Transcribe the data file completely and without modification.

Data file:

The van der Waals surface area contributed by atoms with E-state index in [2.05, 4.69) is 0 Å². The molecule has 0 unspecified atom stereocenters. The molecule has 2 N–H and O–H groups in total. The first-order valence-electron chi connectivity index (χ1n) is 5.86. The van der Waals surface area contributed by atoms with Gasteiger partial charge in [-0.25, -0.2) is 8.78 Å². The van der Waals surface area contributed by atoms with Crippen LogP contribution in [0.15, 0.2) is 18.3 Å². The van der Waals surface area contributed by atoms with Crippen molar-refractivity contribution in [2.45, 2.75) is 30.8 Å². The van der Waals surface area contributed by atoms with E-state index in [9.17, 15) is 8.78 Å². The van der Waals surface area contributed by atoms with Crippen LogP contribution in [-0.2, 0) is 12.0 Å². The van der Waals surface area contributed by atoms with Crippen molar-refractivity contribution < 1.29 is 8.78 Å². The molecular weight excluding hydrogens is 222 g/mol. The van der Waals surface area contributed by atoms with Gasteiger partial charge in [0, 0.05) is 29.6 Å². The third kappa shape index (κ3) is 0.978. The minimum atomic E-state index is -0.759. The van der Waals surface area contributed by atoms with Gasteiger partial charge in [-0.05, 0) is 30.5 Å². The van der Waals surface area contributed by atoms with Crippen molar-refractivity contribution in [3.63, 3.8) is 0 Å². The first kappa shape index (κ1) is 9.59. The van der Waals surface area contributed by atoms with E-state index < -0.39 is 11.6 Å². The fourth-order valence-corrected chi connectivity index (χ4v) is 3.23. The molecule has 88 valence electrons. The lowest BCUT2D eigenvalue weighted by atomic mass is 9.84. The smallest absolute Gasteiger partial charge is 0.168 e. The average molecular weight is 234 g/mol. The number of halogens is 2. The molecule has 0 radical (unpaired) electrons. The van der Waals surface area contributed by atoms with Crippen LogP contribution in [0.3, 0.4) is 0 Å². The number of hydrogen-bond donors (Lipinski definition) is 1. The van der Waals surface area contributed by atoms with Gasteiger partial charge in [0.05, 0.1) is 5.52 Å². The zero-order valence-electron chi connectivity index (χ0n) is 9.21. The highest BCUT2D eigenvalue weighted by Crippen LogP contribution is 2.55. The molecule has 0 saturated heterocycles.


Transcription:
The van der Waals surface area contributed by atoms with E-state index in [2.05, 4.69) is 0 Å². The molecule has 0 unspecified atom stereocenters. The molecule has 2 N–H and O–H groups in total. The first-order valence-electron chi connectivity index (χ1n) is 5.86. The van der Waals surface area contributed by atoms with Gasteiger partial charge in [-0.25, -0.2) is 8.78 Å². The van der Waals surface area contributed by atoms with Crippen LogP contribution in [0.15, 0.2) is 18.3 Å². The van der Waals surface area contributed by atoms with Crippen molar-refractivity contribution in [2.45, 2.75) is 30.8 Å². The van der Waals surface area contributed by atoms with E-state index in [9.17, 15) is 8.78 Å². The van der Waals surface area contributed by atoms with Crippen LogP contribution in [-0.2, 0) is 12.0 Å². The van der Waals surface area contributed by atoms with Crippen molar-refractivity contribution < 1.29 is 8.78 Å². The molecular weight excluding hydrogens is 222 g/mol. The van der Waals surface area contributed by atoms with Gasteiger partial charge in [0, 0.05) is 29.6 Å². The third kappa shape index (κ3) is 0.978. The minimum atomic E-state index is -0.759. The van der Waals surface area contributed by atoms with Gasteiger partial charge in [-0.05, 0) is 30.5 Å². The van der Waals surface area contributed by atoms with Crippen molar-refractivity contribution in [3.63, 3.8) is 0 Å². The first kappa shape index (κ1) is 9.59. The van der Waals surface area contributed by atoms with E-state index < -0.39 is 11.6 Å². The fourth-order valence-corrected chi connectivity index (χ4v) is 3.23. The molecule has 88 valence electrons. The lowest BCUT2D eigenvalue weighted by atomic mass is 9.84. The smallest absolute Gasteiger partial charge is 0.168 e. The average molecular weight is 234 g/mol. The number of halogens is 2. The molecule has 0 radical (unpaired) electrons. The van der Waals surface area contributed by atoms with Crippen LogP contribution in [0.3, 0.4) is 0 Å². The number of hydrogen-bond donors (Lipinski definition) is 1. The van der Waals surface area contributed by atoms with Gasteiger partial charge in [0.05, 0.1) is 5.52 Å². The zero-order valence-electron chi connectivity index (χ0n) is 9.21. The highest BCUT2D eigenvalue weighted by Crippen LogP contribution is 2.55. The molecule has 0 saturated heterocycles.